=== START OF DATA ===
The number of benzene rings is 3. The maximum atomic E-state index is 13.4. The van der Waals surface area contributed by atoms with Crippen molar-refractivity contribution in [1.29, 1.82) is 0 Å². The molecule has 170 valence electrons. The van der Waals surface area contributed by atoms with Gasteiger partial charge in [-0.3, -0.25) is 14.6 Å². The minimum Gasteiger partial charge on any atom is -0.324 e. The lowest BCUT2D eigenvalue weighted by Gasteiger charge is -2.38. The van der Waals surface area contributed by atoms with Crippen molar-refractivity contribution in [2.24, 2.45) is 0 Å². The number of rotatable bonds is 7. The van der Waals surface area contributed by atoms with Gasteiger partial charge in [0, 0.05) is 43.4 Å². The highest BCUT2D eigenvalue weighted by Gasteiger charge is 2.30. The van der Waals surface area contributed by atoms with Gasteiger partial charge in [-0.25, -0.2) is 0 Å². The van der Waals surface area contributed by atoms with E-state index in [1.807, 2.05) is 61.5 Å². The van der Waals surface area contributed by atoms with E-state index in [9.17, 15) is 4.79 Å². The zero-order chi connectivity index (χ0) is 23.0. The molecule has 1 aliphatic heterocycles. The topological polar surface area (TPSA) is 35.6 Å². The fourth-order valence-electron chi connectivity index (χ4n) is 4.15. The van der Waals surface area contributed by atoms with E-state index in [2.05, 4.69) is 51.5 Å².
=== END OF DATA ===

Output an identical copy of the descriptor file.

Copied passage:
The number of benzene rings is 3. The maximum atomic E-state index is 13.4. The van der Waals surface area contributed by atoms with Crippen molar-refractivity contribution in [1.29, 1.82) is 0 Å². The molecule has 170 valence electrons. The van der Waals surface area contributed by atoms with Gasteiger partial charge in [-0.3, -0.25) is 14.6 Å². The minimum Gasteiger partial charge on any atom is -0.324 e. The lowest BCUT2D eigenvalue weighted by Gasteiger charge is -2.38. The van der Waals surface area contributed by atoms with Crippen molar-refractivity contribution in [2.24, 2.45) is 0 Å². The number of rotatable bonds is 7. The van der Waals surface area contributed by atoms with Gasteiger partial charge in [0, 0.05) is 43.4 Å². The highest BCUT2D eigenvalue weighted by Gasteiger charge is 2.30. The van der Waals surface area contributed by atoms with Gasteiger partial charge in [-0.25, -0.2) is 0 Å². The van der Waals surface area contributed by atoms with E-state index in [1.807, 2.05) is 61.5 Å². The van der Waals surface area contributed by atoms with E-state index in [9.17, 15) is 4.79 Å². The zero-order chi connectivity index (χ0) is 23.0. The molecule has 1 aliphatic heterocycles. The topological polar surface area (TPSA) is 35.6 Å². The fourth-order valence-electron chi connectivity index (χ4n) is 4.15. The van der Waals surface area contributed by atoms with E-state index in [2.05, 4.69) is 51.5 Å².